Plenty of colour. A narrow nose but deep and suggesting a faint oxidative salinity. Wide, vibrant, yes a slightly oxidative style – almost apple flavour – a grain to the texture almost a grainy complexity. I find the finish rather spicy – it’s supposed to be the same as muscadet but not here – nop!

2019 Melon
A little extra green tinge to the colour. Also a deep nose but here it’s due to a faint reduction. Fuller, a faint impression of oak – extra freshness – nicer fruit here. There’s only 2% barrel elevage the rest is in tank – this rather creamy but I assume I’m tasting something other than those barrels.

2020 Melon
In bottle 1 month.
This the most higher-toned and floral nose – it’s very attractive and certainly the freshest. In the mouth too – vibrant, fresh, more saline and intense – lovely acidity here. Whilst I loved the creaminess of the last, the nose was slightly sullen – this is a great around wine though!

If you are interested in something a little different, just 7km form the centre of Beaune, you can buy this wine (and their other Bourgognes (Chardonnay, Pinot Noir, Aligoité, Crémant)) at their domaine shop, here

mid-weekers, week 18 2021…

By billn on May 07, 2021 #degustation

midweek wines week 18 2021

Last weekend there were no wines for me – but not because I was on the wagon – rather because I received my first covid-jab on Friday evening – Pfizer – so I let that do its thing before opening something a couple of days later…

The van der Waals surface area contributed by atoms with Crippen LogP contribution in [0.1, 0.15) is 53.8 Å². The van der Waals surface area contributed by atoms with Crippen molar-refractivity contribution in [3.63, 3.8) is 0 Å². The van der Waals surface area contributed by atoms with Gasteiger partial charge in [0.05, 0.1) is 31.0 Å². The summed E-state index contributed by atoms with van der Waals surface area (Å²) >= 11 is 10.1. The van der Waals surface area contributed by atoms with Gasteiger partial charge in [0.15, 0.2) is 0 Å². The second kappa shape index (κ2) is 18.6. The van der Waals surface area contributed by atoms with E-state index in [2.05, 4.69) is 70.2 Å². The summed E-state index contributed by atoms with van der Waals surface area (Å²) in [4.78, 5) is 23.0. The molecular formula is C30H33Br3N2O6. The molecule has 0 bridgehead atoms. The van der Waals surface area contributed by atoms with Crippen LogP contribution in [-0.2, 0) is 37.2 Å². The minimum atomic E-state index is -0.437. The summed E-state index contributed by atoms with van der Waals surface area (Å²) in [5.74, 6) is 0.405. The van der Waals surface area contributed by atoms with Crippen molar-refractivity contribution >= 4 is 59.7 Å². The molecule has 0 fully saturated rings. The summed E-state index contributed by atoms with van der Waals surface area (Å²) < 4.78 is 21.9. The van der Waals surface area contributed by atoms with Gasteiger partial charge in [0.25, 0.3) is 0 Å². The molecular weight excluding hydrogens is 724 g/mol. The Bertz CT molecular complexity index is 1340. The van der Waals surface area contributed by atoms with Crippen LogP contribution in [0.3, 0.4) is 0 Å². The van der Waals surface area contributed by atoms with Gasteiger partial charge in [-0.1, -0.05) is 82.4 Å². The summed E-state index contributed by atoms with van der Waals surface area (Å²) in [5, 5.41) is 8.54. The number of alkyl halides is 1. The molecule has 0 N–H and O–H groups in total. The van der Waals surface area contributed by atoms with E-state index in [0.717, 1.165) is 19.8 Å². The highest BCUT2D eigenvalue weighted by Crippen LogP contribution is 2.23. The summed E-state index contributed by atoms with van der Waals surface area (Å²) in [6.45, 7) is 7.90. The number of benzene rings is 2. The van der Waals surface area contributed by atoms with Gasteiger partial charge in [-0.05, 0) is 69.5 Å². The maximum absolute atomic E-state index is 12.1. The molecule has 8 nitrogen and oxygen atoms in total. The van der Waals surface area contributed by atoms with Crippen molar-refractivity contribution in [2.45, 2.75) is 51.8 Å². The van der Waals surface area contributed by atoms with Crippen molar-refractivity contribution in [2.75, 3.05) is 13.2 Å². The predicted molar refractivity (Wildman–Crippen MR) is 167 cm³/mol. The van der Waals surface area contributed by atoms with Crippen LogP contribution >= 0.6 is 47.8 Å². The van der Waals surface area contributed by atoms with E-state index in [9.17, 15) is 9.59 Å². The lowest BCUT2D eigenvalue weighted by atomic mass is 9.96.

2019 Yvon & Laurent Vocoret, Chablis
Whilst I personally prefer DIAM for whites, here is a winemaker with convictions – it’s cork but even for his entry-level Chablis, it’s NDtech cork! No cheap alternatives here.
A forward of aroma here – attractive and deep, reflections of fresh citrus. Good energy and not with the forward sweetness that many recent Chablis show chez Nanson – but still all the deliciousness of 2019 – I prefer this. Structurally sound, suggesting some salinity in the finish – that’s an excellent and delicious Chablis.
Rebuy – Yes

2006 Albert Bichot, Beaune 1er Champimonts
Plenty of depth to this colour and it’s now starting to show a little age. Creamy, some depth of more mature notes – and some, now, attractive last vestiges of oak. Ooh, that‘s a rather silky texture and there’s concentration here too. A width of flavour, sweetness of old fruit and still some (now) quite modest bitters – probably originally from the oak but still bringing a sense of dryness to the texture. The nose is getting better and better with time – freshening up and becoming more fruit-focused. It’s drinking but in terms of the submerged depth of tannin and those finishing bitters, still far from a fully ready or fully delicious wine. If I had more – I don’t know if I do! – I’d be tempted to wait for its 20th birthday. I’ll have to find something nicer for the weekend…